A Christmas tree at Place Kléber, the central square of Strasbourg, France.
A Christmas tree at Place Kléber, the central square of Strasbourg, France.

Fortunately, the lines have a plethora of cruises on multiple rivers. In 2015, Avalon Waterways has cruises as long as 16 days, many options seven to 12 days in length, and even a shorter five-day cruise, a good way to see if clients will like the Christmas markets concept. One unusual short cruise? Croisi-Europe operates a four-day “Christmas Magic in Belgium” itinerary. Guests visit Brussels’ Christmas market before heading to Antwerp and then on to Bruges’ Christmas market.

Celebrating Market Personalities: Each Christmas market has its own personality, and river lines typically offer walking tours. New this year, each Holiday market itinerary for the Uniworld Boutique River Cruise Collection now includes a special “Taste of Christmas” guided walking tour in such cities as Vienna, Paris, Strasbourg and Frankfurt. Guests receive a local Christmas treat from vendors.

Travel writer Chris Owen (@OrlandoChris on Twitter), who is still part owner of Dream Cruise Vacations, an agency he founded over 20 years ago, says cruisers should allow plenty of time for strolling in the markets. “On river cruises that include a daily orientation tour, they usually end in the market with an amount of ‘free time’,” says Owen. “The tours are good and very worthwhile to go on but just being in the markets is better.”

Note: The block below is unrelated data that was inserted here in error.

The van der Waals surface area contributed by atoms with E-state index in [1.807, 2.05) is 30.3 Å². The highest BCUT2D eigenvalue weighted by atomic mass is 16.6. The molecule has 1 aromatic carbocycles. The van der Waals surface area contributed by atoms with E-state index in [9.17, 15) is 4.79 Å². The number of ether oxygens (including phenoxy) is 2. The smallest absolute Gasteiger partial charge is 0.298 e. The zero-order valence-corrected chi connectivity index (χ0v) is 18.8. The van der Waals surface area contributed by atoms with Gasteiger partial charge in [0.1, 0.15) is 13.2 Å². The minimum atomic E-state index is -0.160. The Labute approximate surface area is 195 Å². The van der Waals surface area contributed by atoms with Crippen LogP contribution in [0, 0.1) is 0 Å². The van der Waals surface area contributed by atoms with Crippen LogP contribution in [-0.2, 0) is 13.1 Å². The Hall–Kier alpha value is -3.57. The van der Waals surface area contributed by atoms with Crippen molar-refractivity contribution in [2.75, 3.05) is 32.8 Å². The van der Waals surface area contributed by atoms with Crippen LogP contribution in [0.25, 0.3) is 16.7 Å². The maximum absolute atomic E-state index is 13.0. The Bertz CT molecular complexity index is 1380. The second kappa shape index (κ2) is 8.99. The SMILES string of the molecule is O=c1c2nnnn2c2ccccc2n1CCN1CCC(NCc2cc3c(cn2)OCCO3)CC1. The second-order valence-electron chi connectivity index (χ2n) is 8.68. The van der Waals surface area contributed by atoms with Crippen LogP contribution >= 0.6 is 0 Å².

He advises talking to the tour guide ahead of time: “Nail down exactly how much free time there will be, and if it doesn’t seem enough, tell them you want more.” Some guides will possibly rearrange the tour order—doing preliminary sightseeing and then heading straight for the market so some guests may spend more time there; then the guide can continue touring with other guests who prefer to see more sites.

Which markets are best? It’s a matter of personal taste. From Wilson’s perspective, “Nuremberg has the best market, Vienna has multiple choices and I enjoyed Mainz.” She also liked Salzburg and Rudesheim. One possibility for those who love lights? In France, clients can visit Paris’ many “marche de Noel” or Christmas markets on a week-long “Parisian Winter Holiday” cruise on Uniworld’s River Baroness.

For travelers wanting to tour as many European Christmas markets as possible, Emerald Waterways’ 15-day “Christmas Markets of Europe Cruise,” sailing November 29, will take them to 25 markets from Amsterdam to Budapest. Some clients may wish to combine a markets cruise with the actual holiday dates; AmaWaterways’ two-week “Magnificent Europe” Christmas cruise itinerary, from Budapest to Amsterdam on December 17.

Shop ’Til You Drop: Never underestimate the power of “shopping.” Lorenz likes Germany’s Nuremberg Old Town market with booths selling handmade wooden toys, ornaments, nutcrackers and tasty treats. Koenig loves the St. Stephen’s Cathedral Christmas market in Vienna because of its handcrafted items. “My favorite market is at the Schonbrunn Palace because it’s so breathtakingly beautiful.”